With the basic chemistry in hand, let's apply first principles to the safe operation and extended working life of LIBs. Working in hot weather can obviously reduce day-to-day run time fairly quickly. Just keeping the equipment out of the sun will help, and leaving hardware in a closed vehicle, where the interior temperature can reach 160 degrees Farenheit, is definitely a no-no. Over-burdening the tool will also cause heating: using a 12V or 14.4V battery pack to cut 10x6 beams or seat lag screws is outside their performance realm. Unless you are strictly a hobbyist with small projects, you're much better off spending the extra $50-100 for hardware with an 18V pack. Some manufacturers – Bosch, Panasonic, and Hitachi, among others – have sensors that automatically shut off the unit if it gets too hot, and DeWalt's 20V packs incorporate a more heat-resistant phosphate cathode material.
Another action that shortens cell life, possibly resulting in an "event," is over-charging. Battery management systems are designed to stop cell charging when the voltage reaches a preset limit (4.0 or 4.2V, depending on cell chemistry). The controlling circuitry is not as robust as the individual cells, and rough handling of the tool can damage the printed circuits, thus removing the upper voltage safety limit. This results in cell over-heating and makes the cathode susceptible to losing molecular oxygen. To summarize: an overcharged cell is hot, has a fuel source (the electrolyte solvents), oxygen, and is in a sealed container. That's a fairly accurate description of a grenade – the only difference is size. Bottom line? Don't drop the hardware.
A more subtle type of over-charging is a habit we all have – putting the unit in the charger at the end of the day so it will be full of electrons the next time we need it. The chances of an "event" are minimal, but a fully charged cell contains cathode material in its most reactive state which will more readily chew on the electrolyte solvents. Better practice is to leave the pack in its (partially) discharged state after work, which is easier on the organics, and recharge the unit 6-12 hours before its next use. And if a fully-charged unit is left in a hot location, you have everything working against you: run times will get shorter and shorter. A fine point: do your recharging in a cool, but not cold, location. The electrolyte will freeze at about -20 degrees Farenheit and stop cell operation, while charging or discharging at temperatures below 40 degrees Farenheit will stress the cell chemistry.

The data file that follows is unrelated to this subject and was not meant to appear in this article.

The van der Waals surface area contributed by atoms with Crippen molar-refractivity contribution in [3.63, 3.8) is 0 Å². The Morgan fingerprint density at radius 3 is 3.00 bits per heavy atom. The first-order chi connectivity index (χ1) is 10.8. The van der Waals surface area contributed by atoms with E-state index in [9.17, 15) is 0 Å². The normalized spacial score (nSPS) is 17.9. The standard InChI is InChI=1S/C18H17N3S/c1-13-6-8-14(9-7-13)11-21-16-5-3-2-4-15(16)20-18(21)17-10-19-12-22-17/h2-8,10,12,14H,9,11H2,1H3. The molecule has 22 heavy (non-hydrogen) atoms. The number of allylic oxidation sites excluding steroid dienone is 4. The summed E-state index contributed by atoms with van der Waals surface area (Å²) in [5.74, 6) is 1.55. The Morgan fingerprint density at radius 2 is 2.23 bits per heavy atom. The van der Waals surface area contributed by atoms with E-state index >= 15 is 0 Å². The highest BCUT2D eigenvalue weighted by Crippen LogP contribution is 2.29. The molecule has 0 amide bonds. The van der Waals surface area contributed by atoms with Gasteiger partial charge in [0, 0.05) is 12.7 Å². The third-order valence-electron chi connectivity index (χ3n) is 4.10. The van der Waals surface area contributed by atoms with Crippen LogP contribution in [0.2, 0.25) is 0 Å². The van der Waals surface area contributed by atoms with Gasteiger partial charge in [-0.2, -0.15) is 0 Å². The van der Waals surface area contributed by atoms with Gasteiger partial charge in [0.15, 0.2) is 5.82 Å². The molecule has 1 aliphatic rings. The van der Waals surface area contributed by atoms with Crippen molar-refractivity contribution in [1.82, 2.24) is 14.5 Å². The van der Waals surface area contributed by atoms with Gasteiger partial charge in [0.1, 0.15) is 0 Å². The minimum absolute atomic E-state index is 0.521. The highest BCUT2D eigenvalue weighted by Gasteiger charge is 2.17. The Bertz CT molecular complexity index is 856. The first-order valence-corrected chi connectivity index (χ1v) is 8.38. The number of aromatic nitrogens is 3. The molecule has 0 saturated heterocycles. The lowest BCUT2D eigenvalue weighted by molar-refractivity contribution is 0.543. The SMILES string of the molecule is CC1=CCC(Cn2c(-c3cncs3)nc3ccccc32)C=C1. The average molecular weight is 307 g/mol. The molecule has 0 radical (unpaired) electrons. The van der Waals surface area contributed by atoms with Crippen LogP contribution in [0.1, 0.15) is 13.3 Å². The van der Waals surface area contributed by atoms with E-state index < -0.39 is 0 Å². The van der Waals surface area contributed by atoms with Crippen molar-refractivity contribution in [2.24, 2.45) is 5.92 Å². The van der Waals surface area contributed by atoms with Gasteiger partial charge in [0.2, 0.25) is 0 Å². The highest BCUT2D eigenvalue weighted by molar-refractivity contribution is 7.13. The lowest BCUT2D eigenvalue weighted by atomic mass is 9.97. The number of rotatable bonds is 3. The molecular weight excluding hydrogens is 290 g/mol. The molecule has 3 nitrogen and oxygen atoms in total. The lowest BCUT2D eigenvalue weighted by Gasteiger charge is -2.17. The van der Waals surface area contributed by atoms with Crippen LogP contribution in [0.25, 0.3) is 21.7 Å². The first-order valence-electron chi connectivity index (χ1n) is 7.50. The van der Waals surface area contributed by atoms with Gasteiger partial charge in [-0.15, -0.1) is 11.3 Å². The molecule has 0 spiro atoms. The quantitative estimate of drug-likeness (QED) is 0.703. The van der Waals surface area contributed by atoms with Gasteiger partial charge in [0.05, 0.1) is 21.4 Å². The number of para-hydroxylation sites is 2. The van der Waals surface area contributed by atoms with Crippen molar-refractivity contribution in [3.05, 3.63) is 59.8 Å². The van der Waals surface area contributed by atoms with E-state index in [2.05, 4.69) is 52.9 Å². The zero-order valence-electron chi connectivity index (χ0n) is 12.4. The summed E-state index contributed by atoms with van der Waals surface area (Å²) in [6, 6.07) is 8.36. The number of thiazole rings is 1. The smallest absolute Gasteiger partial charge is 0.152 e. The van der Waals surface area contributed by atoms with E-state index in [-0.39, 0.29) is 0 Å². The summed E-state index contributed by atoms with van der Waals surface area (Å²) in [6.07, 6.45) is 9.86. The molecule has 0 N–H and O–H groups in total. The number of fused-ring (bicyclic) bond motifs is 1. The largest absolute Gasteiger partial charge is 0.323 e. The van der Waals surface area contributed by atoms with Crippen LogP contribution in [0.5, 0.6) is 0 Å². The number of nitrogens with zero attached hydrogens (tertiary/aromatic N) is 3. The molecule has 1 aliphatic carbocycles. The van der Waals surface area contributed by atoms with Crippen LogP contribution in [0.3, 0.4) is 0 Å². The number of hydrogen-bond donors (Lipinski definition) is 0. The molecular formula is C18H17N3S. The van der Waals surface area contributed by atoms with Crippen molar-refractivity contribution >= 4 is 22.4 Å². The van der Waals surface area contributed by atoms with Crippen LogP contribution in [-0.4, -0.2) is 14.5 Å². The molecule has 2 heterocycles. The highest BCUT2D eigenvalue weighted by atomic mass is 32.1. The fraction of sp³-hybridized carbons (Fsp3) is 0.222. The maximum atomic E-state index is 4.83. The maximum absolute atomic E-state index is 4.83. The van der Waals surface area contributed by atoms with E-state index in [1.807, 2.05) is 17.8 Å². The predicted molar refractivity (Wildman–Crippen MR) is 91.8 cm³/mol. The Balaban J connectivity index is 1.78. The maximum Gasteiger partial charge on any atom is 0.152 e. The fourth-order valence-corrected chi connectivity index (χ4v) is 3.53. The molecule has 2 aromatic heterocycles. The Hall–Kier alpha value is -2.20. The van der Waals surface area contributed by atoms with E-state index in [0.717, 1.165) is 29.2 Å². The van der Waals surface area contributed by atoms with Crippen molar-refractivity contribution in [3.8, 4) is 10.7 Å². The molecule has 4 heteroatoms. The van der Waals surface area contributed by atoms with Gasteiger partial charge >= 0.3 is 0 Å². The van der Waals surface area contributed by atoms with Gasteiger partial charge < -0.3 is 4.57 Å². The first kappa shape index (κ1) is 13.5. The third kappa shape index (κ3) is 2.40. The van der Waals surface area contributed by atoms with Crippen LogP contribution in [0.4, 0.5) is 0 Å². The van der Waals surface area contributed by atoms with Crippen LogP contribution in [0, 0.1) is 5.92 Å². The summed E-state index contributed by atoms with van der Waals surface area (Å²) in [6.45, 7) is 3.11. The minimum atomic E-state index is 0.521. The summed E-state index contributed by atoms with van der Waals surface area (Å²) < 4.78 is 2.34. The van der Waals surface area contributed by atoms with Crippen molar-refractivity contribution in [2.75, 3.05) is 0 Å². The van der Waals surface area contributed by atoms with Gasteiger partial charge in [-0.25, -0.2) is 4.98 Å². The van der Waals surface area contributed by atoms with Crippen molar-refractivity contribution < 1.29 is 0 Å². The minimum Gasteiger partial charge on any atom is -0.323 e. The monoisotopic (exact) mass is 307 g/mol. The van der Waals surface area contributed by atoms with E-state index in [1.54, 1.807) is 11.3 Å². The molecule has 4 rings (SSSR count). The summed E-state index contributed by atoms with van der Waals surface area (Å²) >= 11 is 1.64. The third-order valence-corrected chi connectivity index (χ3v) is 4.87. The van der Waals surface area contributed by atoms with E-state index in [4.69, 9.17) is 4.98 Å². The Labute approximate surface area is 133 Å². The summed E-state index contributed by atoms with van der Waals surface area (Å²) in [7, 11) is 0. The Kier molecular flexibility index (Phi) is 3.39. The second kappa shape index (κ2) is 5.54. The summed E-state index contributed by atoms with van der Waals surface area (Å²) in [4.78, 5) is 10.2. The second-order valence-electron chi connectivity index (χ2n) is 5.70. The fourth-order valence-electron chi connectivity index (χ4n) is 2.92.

What if you get fumblitis and drop the tool or battery? If it lands in water, remove the pack and let it dry for several days, then recharge for 15 minutes and verify it still works (probably); if not, you need a replacement. If the impact causes cell rupture and an electrolyte leak, do NOT pick up the unit with bare hands – the liquid will react with body moisture, creating acid and leaving you with a chemical burn. Put on a pair of disposable rubber gloves, take the pack out of the tool, and leave it in a pail of water overnight. After rinsing, the gloves go in the trash, but don't forget to recycle the LIBs.
Briefly, the way to safely stretch the working life of a lithium-ion battery has the same recipe as for your own longevity: don't get overheated, don't bite off more than you can chew, take regular breaks to recharge, and keep your powder dry.
W F (Rick) Howard is a 20+ year veteran of the Li-ion industry and an avid amateur woodworker in the Philadelphia area. He can be contacted at